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Saving Sadie: 'It was over in minutes'

Sadie Norlin (Family photo)1 / 2
Pat Swaggert is a part-time Lake Belle Taine resort owner and full-time Minneapolis fire captain. His ladder company pulled Nevis resident Sadie Norlin from a burning home in March. She lived. One man died. (Sarah Smith / Enterprise)2 / 2

Capt. Pat Swaggert had no idea that the soot-covered woman his crew carried out of a burning Minneapolis house in March was his northern neighbor.

Swaggert, a 34-year veteran of the Minneapolis Fire Department, makes it a habit to call wife Lynn to let her know he's OK after every fire his crew has responded to.

In March she happened to be at the couple's resort, Camper's Paradise on Lake Belle Taine, not at the New Prague school where she works.

She already knew all about the Harriet Avenue fire and told him they'd just rescued Sadie Norlin of Nevis.

He was thunderstruck.

"How'd you know that?" he asked.

She'd read it online on the Enterprise website.

"How'd they know that?" was the next question.

Swaggert, who divides his summers between Minneapolis and Nevis, thought the prognosis for the 27-year-old Norlin was grim.

He heads Ladder Co. 5, which works out of Minneapolis' Station 17. At 6 a.m. March 21, they got the call that a house was on fire.

Norlin lived there with four roommates. She had the third floor bedroom.

Swaggert raced the mile and a half with a "first assignment crew," three engines, two ladders, heavy rescue and a chief.

"The whole front of the house was going good," he said of the fire. Black toxic smoke had pushed into the upper levels of the house, including the third floor.

Swaggert estimates the fire had smoldered a couple hours before getting enough oxygen to become an inferno.

Some of the house occupants had stayed up until 2:30 a.m. visiting on the front porch. That's where the fire started.

"It had moved into the living room," Swaggert recalled Sunday in an interview at Camper's Paradise. "Every window was fully involved. It looked like the whole porch was going good."

Firefighters made a rear entry since fire engulfed the front.

Swaggert said the time of day and the occupancy in a residential neighborhood, made forced entry, search and rescue a paramount goal.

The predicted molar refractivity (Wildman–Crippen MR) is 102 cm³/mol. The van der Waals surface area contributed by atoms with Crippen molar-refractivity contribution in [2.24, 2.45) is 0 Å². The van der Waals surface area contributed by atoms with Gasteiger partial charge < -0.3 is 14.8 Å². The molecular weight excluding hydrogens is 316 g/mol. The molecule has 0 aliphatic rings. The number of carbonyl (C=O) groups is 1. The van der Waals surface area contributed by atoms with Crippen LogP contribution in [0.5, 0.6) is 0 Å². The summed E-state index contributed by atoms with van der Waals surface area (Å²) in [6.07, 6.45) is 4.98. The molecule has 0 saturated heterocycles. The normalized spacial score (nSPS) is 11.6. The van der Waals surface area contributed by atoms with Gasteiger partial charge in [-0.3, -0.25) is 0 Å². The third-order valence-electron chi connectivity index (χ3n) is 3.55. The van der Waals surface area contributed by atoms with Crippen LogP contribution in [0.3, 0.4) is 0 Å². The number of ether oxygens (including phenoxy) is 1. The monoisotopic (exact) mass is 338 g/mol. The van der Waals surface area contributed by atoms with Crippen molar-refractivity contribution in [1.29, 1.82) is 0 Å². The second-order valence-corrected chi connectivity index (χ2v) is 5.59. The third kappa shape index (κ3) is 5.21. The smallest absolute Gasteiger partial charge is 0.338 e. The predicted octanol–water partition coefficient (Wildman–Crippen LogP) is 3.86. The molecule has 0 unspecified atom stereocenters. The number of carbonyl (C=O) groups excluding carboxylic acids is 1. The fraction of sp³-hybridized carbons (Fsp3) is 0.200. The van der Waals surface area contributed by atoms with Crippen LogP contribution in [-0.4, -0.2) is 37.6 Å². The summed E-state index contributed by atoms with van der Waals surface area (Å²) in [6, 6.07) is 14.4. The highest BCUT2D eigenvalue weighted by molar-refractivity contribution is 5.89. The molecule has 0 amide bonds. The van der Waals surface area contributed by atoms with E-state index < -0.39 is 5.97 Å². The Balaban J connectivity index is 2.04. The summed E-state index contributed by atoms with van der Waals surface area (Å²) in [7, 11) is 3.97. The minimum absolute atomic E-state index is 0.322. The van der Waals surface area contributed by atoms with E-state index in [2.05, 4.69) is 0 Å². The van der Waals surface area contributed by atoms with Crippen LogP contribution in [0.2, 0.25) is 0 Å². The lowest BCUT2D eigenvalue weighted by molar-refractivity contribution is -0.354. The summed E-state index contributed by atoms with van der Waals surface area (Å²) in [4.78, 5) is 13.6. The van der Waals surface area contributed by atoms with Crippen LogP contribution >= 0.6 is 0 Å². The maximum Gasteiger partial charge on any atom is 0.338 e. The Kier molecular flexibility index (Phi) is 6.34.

"We saw a girl on the roof," he said when firefighters got to the back of the house.

"We asked, 'How many others are there?'

"We threw up ladders and got her and her boyfriend out," Swaggert said.

Firefighters then found 25-year-old Adam Briesemeister on the second floor.

He was deceased. The roommates said he'd died trying to alert his housemates of the fire.

As crews raced to the third floor, they found Sadie Norlin asleep in bed, black as coal from the soot that had seeped into her bedroom.

So many firefighters and emergency medical technicians were on scene, Swaggert said they basically handed the comatose woman down the stairs from person to person.

"Nobody was optimistic about her survival," Swaggert said.

Then miracle after miracle occurred. Sadie was taken to Hennepin County Medical Center, where doctors put her in a hyperbaric chamber, then slowly began cleaning out her lungs.

One month later, she returned to Nevis to continue what is anticipated to be a full recovery. She is back living in the Twin Cities now.

"They do an A-1 job," Swaggert said of the hospital's trauma unit. "They're the best in the country.

"We just got her out," he added of their role in saving a life.

He praised the ladder and engine companies that responded. He said the "C" shift he is on is the most experienced of the city's three work shifts, with the most seniority.

"Everything was over in minutes," he said of the rescue of Harriet Avenue.

Engine Companies 8 and 17 and Ladder Companies 5 and 11 fought through zero visibility to get the four survivors out.

But the man who responded to two tours of Vietnam, numerous Twin Cities shootings, stabbings and mayhem, and is a second-generation firefighter, held back a tear when he talked about saving a neighbor. He met with Sadie's parents Saturday, Steve and Betty Norlin of Nevis.

They all shed tears.

"We were just on the front of this thing," he said, deflecting credit. 'It didn't look good but they (HCMC) did a heck of a job."